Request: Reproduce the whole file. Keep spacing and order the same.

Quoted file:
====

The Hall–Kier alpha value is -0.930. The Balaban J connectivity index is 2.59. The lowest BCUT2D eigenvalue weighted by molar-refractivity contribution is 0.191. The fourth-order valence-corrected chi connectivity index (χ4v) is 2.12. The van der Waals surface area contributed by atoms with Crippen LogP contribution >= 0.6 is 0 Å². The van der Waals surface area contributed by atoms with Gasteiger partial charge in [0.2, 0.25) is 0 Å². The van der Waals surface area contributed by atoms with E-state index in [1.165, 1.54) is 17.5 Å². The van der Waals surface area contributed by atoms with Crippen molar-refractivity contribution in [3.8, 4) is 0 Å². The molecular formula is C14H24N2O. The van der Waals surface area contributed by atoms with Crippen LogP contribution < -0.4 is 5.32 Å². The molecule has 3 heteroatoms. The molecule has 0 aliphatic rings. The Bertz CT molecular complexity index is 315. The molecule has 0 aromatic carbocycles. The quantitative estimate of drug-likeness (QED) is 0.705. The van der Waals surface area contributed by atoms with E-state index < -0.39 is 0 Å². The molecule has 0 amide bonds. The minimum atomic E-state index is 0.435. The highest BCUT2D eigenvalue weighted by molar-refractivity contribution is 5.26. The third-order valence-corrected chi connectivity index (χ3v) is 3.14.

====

The Hall–Kier alpha value is -0.930. The Balaban J connectivity index is 2.59. The lowest BCUT2D eigenvalue weighted by molar-refractivity contribution is 0.191. The fourth-order valence-corrected chi connectivity index (χ4v) is 2.12. The van der Waals surface area contributed by atoms with Crippen LogP contribution >= 0.6 is 0 Å². The van der Waals surface area contributed by atoms with Gasteiger partial charge in [0.2, 0.25) is 0 Å². The van der Waals surface area contributed by atoms with E-state index in [1.165, 1.54) is 17.5 Å². The van der Waals surface area contributed by atoms with Crippen molar-refractivity contribution in [3.8, 4) is 0 Å². The molecular formula is C14H24N2O. The van der Waals surface area contributed by atoms with Crippen LogP contribution < -0.4 is 5.32 Å². The molecule has 3 heteroatoms. The molecule has 0 aliphatic rings. The Bertz CT molecular complexity index is 315. The molecule has 0 aromatic carbocycles. The quantitative estimate of drug-likeness (QED) is 0.705. The van der Waals surface area contributed by atoms with E-state index < -0.39 is 0 Å². The molecule has 0 amide bonds. The minimum atomic E-state index is 0.435. The highest BCUT2D eigenvalue weighted by molar-refractivity contribution is 5.26. The third-order valence-corrected chi connectivity index (χ3v) is 3.14.